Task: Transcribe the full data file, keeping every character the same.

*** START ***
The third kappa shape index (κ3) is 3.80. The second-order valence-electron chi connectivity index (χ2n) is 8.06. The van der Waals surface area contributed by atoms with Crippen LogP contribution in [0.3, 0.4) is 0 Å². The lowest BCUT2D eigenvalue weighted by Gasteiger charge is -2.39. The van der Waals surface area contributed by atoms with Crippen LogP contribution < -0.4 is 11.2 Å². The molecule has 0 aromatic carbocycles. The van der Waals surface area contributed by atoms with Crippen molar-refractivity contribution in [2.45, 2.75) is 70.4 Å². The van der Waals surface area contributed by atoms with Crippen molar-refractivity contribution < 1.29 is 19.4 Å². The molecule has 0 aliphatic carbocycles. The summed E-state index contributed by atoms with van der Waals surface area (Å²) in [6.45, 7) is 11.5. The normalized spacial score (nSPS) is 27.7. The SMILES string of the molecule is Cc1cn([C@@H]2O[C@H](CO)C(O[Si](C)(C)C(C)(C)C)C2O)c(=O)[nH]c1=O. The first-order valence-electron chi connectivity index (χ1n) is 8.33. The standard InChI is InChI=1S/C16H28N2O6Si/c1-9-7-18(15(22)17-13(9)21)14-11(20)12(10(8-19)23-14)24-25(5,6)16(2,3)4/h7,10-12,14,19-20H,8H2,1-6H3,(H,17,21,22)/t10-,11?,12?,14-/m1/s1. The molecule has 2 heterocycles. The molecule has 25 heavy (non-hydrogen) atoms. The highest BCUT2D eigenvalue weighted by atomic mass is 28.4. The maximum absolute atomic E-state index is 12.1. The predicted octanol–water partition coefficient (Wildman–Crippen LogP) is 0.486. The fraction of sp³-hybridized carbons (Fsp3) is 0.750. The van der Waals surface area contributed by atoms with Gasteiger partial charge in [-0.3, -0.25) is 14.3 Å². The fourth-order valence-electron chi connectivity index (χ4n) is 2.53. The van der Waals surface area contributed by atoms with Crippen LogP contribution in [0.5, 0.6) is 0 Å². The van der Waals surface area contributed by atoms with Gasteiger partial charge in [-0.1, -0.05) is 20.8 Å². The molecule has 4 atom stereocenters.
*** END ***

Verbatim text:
The third kappa shape index (κ3) is 3.80. The second-order valence-electron chi connectivity index (χ2n) is 8.06. The van der Waals surface area contributed by atoms with Crippen LogP contribution in [0.3, 0.4) is 0 Å². The lowest BCUT2D eigenvalue weighted by Gasteiger charge is -2.39. The van der Waals surface area contributed by atoms with Crippen LogP contribution < -0.4 is 11.2 Å². The molecule has 0 aromatic carbocycles. The van der Waals surface area contributed by atoms with Crippen molar-refractivity contribution in [2.45, 2.75) is 70.4 Å². The van der Waals surface area contributed by atoms with Crippen molar-refractivity contribution < 1.29 is 19.4 Å². The molecule has 0 aliphatic carbocycles. The summed E-state index contributed by atoms with van der Waals surface area (Å²) in [6.45, 7) is 11.5. The normalized spacial score (nSPS) is 27.7. The SMILES string of the molecule is Cc1cn([C@@H]2O[C@H](CO)C(O[Si](C)(C)C(C)(C)C)C2O)c(=O)[nH]c1=O. The first-order valence-electron chi connectivity index (χ1n) is 8.33. The standard InChI is InChI=1S/C16H28N2O6Si/c1-9-7-18(15(22)17-13(9)21)14-11(20)12(10(8-19)23-14)24-25(5,6)16(2,3)4/h7,10-12,14,19-20H,8H2,1-6H3,(H,17,21,22)/t10-,11?,12?,14-/m1/s1. The molecule has 2 heterocycles. The molecule has 25 heavy (non-hydrogen) atoms. The highest BCUT2D eigenvalue weighted by atomic mass is 28.4. The maximum absolute atomic E-state index is 12.1. The predicted octanol–water partition coefficient (Wildman–Crippen LogP) is 0.486. The fraction of sp³-hybridized carbons (Fsp3) is 0.750. The van der Waals surface area contributed by atoms with Gasteiger partial charge in [-0.3, -0.25) is 14.3 Å². The fourth-order valence-electron chi connectivity index (χ4n) is 2.53. The van der Waals surface area contributed by atoms with Crippen LogP contribution in [0.5, 0.6) is 0 Å². The van der Waals surface area contributed by atoms with Gasteiger partial charge in [-0.1, -0.05) is 20.8 Å². The molecule has 4 atom stereocenters.